Aside from a very, very special select few, all fighters suffer a defeat every once in a while. There is of course no shame in losing – “we all lose in life,” said the great Muhammad Ali – but to some fans, to some critics, the failure to avenge a loss affects a fighter’s legacy; even more so if this fighter never actually attempts to get revenge over the man or the men to have beaten him.
There are exceptions of course: for instance, nobody in their right mind holds it against Ali for not trying to avenge his never-should-have-had-the-fight-in-the-first-place bout with Larry Holmes any more than they hold it against Jim Jeffries for not attempting to get revenge over Jack Johnson. But if a fighter loses to a rival during his prime, shouldn’t he at least try to put right the wrong? Should his legacy be compromised if he either didn’t try to do so, or if he was unable to do so when getting in the ring?
Which brings us to ex-heavyweight champ Anthony Joshua. Most fans feel he is doing the right thing, the honourable thing in going right back in with Andy Ruiz, who of course took his “0” along with his belts in June. But some, such as George Foreman, feel AJ is making a foolish mistake, that he will likely lose to Ruiz again. It’s an interesting point regarding Foreman’s undeniable greatness: “Big George” never once avenged a pro loss (and he suffered five during his career), not only that, but he never, ever tried to get revenge over one of the men to have bested him.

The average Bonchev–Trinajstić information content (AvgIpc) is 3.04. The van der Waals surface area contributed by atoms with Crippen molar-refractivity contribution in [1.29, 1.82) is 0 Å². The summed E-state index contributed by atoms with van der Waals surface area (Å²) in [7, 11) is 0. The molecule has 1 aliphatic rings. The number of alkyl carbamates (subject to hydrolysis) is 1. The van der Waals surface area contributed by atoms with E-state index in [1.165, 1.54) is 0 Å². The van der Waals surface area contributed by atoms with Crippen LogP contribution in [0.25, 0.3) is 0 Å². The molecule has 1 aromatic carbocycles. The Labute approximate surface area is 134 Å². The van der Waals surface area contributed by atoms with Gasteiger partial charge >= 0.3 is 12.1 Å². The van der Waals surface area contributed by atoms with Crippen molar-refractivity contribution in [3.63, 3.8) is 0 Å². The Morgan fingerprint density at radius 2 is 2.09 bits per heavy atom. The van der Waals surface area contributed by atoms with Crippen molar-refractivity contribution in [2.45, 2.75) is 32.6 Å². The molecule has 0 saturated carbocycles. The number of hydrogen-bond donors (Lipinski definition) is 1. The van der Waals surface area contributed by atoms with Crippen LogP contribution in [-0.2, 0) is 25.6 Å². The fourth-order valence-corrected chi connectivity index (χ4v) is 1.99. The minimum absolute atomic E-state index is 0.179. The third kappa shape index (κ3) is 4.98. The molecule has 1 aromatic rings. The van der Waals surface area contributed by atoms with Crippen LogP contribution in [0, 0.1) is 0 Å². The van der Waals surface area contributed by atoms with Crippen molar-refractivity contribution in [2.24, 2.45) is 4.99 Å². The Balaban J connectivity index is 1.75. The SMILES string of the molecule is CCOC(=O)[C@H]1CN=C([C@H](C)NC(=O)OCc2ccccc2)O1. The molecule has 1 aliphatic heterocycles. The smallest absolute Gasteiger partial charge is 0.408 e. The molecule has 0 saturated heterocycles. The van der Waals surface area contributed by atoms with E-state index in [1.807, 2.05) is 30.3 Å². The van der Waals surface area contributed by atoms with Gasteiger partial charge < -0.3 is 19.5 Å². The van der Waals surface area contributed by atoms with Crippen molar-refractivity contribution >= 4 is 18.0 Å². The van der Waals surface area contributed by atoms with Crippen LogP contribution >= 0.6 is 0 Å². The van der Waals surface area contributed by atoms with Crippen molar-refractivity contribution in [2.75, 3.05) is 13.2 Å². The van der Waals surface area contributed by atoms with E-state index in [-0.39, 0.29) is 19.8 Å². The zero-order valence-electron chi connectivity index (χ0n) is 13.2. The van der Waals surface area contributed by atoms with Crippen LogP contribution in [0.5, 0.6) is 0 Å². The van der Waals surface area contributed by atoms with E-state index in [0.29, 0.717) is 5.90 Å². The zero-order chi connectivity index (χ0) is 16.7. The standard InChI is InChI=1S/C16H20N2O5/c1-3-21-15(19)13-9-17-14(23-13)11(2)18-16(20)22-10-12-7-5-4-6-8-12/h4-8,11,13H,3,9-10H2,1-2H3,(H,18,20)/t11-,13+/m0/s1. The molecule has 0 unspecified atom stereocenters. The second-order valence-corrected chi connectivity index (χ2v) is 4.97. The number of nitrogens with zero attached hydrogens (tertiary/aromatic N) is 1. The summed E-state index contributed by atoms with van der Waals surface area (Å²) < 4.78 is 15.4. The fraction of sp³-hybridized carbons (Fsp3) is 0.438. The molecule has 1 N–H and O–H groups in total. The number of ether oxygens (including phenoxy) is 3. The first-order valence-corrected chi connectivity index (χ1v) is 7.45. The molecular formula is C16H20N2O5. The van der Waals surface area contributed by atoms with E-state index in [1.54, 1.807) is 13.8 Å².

In a way, the fact that Foreman never got revenge (over Ali, Jimmy Young, Evander Holyfield, Tommy Morrison or Shannon Briggs) answers the question posed in the above headline. Foreman’s legacy has not been affected by his inability to avenge his defeats. Other fighters, however, were simply unable to live with themselves until they got revenge over the first man, or even the second or the third, to have beaten them; or until they at least tried to do so. Ali, for example, could not wait to get Joe Frazier back into the ring, nor could he sleep at night until he got Ken Norton and Leon Spinks back between the ropes.
Mike Tyson, another heavyweight great (in the opinion of many) never managed to avenge a loss (and he suffered six during his career), yet “Iron Mike” is still revered by millions. The point is, even if Joshua fails to reverse his loss to Ruiz, his career is not necessarily over. In fact, from this point of view, Joshua deserves enormous credit for climbing back in the ring with the man who wrecked him; even more so for doing it so quickly.
It’s all down to a fighter’s mental make-up. Some can live with defeat, others cannot. Joshua falls into the latter category. Imagine if, like Foreman before him, Joshua is unable to avenge his first pro loss but goes on to score many other important victories. Joshua could still go down as a great; with, say, wins over Tyson Fury and Deontay Wilder.
We really do make too much of a perfect record these days. All the same, isn’t it better for a fighter to try and get revenge on the man who inflicted this defeat as well as any that may come later?